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ERIC Number: ED038443
Record Type: RIE
Publication Date: 1969-Nov-15
Pages: 20
Abstractor: N/A
Reference Count: 0
Goal as Environmental Variable in the Development of Intelligence.
Greenfield, Patricia M.
The nature and specification of goals in teaching a group of concepts affect the type and quality of learning. What is learned is learned as a means to some end. Feedback from end to means regulates learning a given activity. The task or goal structure provided by the environment may play its most important role early in life and gradually decline in importance. When the goal structure of the environment (its means-end relationships) is out of kilter, many of the intellectual phenomena labeled cultural deprivation result. Although people may fail to realize goals, the environment may fail to provide a growth-promoting sequence of them. The goals set for the child by his caretakers and the relation of these to the child's available means is a critical factor in determining the rate of cognitive growth in the early formative years. The problem of maintaining compensatory educational gains may thus be the absence of an adequate goal structure; no amount of past "catching up" is going to affect the course of present or future learning. Further, school learning is characteristically separate from any immediate goal, thus provoking the issue of "relevance." (JM)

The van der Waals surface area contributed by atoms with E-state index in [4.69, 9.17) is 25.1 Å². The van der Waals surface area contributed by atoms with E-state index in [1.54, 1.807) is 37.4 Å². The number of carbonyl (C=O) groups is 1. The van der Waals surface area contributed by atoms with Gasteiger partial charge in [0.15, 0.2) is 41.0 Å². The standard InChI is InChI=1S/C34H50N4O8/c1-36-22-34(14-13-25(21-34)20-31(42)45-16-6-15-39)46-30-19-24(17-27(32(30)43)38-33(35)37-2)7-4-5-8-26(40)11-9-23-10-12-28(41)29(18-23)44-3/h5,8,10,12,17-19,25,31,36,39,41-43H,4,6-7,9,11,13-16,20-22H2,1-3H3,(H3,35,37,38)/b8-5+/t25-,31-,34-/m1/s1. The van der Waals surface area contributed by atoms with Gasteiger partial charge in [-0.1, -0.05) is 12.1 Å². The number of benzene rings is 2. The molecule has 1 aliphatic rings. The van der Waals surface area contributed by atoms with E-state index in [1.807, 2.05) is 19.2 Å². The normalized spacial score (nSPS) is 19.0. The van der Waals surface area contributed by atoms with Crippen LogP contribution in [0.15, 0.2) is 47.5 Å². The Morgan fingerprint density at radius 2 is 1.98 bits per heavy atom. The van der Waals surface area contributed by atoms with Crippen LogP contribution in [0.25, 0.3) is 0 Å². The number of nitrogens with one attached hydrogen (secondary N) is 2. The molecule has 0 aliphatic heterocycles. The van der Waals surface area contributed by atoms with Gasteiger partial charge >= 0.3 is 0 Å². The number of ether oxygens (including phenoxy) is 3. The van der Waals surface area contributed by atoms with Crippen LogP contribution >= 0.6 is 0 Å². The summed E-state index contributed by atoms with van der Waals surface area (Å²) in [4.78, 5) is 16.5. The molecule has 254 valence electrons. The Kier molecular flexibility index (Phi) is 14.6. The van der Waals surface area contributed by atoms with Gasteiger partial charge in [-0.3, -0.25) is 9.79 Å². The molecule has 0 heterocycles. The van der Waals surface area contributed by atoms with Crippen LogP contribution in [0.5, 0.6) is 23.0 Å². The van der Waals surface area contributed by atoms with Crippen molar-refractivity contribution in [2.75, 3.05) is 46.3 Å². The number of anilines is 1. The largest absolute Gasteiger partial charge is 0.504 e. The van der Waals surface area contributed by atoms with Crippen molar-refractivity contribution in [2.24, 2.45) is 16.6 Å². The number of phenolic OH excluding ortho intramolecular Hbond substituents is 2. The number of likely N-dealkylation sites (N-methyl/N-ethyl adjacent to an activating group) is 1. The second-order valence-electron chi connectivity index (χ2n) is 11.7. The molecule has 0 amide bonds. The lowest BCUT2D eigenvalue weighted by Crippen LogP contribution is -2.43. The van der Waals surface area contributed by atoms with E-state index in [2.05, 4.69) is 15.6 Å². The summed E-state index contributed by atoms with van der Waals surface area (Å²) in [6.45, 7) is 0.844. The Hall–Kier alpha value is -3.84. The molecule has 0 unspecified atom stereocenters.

Publication Type: N/A
Education Level: N/A
Audience: N/A
Language: N/A
Sponsor: N/A
Authoring Institution: N/A
Note: Paper presented at Conference on Contributions to Intelligence, Univ. of Illinois, Urbana, Ill., November 15, 1969